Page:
That's about one and half times the size of the entire IT Security staff at CSE. The Deputy Chief in charge of IT Security, Scott Jones, recently stated that CSE's ITSEC program has "around 500" employees, although that total would not include ITSEC's share of CSE's policy, administration, and support staff. Add in the (undisclosed number of) employees at Shared Services' Security Operations Centre and Public Safety's Canadian Cyber Incident Response Centre, who are being transferred to CSE to become part of CCCS, and you presumably get somewhat closer to the 750 figure, but substantial new hiring is also likely to be required. The $44.5-million on-going budget boost promised for the CCCS as part of Budget 2018 suggests that as many as 150-200 new employees might be brought on staff.

The U.K.'s National Cyber Security Centre (NCSC) already operates on this model. Created in 2016, the NCSC absorbed GCHQ's existing Communications-Electronics Security Group and merged it with a number of other cyber security organizations from across the U.K. government. Although it has a separate public identity, the NCSC remains an arm of GCHQ.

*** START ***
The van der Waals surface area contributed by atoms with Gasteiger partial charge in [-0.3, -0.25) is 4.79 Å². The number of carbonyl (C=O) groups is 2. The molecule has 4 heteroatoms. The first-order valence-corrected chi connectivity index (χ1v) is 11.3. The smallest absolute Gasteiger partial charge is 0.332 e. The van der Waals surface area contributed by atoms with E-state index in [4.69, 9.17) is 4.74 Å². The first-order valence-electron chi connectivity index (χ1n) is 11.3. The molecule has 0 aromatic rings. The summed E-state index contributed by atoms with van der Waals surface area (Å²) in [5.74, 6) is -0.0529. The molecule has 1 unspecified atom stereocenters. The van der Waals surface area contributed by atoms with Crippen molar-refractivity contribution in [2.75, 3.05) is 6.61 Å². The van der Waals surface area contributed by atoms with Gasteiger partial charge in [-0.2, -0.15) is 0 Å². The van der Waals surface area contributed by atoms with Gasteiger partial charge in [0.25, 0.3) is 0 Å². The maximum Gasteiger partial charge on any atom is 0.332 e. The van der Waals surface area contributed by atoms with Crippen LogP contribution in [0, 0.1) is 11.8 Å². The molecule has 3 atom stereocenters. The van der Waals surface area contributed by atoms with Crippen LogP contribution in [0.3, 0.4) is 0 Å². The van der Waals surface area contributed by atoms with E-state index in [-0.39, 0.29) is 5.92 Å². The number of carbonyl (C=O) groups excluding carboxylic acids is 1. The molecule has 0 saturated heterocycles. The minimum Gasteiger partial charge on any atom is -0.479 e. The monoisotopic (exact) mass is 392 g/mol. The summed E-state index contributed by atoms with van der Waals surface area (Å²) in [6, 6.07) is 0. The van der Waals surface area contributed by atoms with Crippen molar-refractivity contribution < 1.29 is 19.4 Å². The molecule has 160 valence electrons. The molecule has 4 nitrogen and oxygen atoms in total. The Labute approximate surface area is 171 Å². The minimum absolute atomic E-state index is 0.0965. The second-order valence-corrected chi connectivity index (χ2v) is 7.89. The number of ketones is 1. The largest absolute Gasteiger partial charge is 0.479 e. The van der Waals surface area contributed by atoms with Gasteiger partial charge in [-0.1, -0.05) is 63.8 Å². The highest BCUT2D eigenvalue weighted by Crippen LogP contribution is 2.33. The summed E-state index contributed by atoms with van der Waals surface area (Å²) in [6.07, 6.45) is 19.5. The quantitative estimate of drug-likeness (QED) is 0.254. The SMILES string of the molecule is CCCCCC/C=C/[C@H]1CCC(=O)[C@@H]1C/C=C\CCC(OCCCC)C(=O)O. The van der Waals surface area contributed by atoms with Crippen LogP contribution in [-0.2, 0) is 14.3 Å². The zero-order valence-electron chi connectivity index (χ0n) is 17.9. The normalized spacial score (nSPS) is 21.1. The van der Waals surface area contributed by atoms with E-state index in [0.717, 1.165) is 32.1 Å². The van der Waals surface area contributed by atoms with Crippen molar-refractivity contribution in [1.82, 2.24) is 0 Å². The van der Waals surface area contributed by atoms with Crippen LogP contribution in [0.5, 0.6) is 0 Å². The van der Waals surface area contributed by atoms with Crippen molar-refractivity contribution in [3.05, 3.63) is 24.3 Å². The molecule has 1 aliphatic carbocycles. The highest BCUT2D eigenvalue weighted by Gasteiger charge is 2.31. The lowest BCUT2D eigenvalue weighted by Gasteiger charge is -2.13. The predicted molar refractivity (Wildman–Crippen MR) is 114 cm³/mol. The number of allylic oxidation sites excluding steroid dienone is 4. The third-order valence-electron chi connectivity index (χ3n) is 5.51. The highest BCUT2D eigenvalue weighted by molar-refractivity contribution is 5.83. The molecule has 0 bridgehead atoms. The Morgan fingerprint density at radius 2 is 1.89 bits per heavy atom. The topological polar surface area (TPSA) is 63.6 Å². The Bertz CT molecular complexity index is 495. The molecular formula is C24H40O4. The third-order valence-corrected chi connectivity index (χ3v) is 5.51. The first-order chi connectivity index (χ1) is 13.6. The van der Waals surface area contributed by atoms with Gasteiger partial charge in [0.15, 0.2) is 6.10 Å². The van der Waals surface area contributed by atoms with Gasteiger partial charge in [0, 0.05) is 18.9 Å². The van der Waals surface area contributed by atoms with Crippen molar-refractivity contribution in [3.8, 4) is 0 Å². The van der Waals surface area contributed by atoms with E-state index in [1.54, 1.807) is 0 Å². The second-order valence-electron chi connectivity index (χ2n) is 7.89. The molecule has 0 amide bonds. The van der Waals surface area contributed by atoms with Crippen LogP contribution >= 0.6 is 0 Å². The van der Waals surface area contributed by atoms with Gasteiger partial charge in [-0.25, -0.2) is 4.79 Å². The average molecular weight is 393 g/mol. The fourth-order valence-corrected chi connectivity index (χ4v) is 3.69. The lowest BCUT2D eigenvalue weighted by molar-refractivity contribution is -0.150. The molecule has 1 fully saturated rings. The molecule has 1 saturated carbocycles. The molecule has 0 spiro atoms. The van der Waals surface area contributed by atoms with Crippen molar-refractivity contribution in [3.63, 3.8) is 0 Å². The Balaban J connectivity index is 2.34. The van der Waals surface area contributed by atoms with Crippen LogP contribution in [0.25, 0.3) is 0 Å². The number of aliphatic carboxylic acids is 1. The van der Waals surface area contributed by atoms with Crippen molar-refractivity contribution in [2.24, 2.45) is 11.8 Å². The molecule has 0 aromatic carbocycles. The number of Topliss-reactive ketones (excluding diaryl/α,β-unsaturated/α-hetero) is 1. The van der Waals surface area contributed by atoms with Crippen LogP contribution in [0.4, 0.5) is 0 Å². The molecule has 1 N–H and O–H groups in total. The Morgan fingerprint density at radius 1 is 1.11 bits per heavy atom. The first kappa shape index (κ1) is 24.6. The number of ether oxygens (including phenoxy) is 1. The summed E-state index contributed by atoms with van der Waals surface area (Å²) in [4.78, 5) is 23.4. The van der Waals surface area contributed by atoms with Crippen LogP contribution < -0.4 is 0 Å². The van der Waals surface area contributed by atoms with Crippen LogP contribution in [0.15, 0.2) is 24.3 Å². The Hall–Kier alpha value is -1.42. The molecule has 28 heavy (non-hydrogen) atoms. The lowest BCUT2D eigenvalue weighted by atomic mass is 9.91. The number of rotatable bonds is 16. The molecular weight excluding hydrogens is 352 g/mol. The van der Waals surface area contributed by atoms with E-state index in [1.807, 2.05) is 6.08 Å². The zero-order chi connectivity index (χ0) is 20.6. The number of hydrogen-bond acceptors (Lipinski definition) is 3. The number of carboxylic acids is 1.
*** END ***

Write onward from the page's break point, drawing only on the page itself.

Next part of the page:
According to the Defence Minister, the Canadian Centre for Cyber Security will be fully operational by the fall of 2019. Sajjan also stated that the government expects to name the first head of the Centre "this spring", so presumably that announcement is imminent. ITSEC head Scott Jones is the obvious candidate for the job unless he has plans for some other role in the agency or elsewhere.

CSE is currently in the market for a new Chief for the entire agency, but the government hasn't hired from within CSE for that job since Stew Woolner got the position in 1989 so it would be a bit of a surprise if they went that route. Also, although Jones would undoubtedly be well qualified for the job of Chief, Acting Chief Shelly Bruce would likely be the first choice if agency employees were actually in the running.

All in all, I'd be surprised if Jones is not chosen to head the CCCS. Presumably we'll hear soon.

And maybe we'll learn more about plans for the CCCS when the government finally unveils its promised National Cyber Security Strategy.

Update 12 June 2018: Yup, Jones will be the head of the new centre.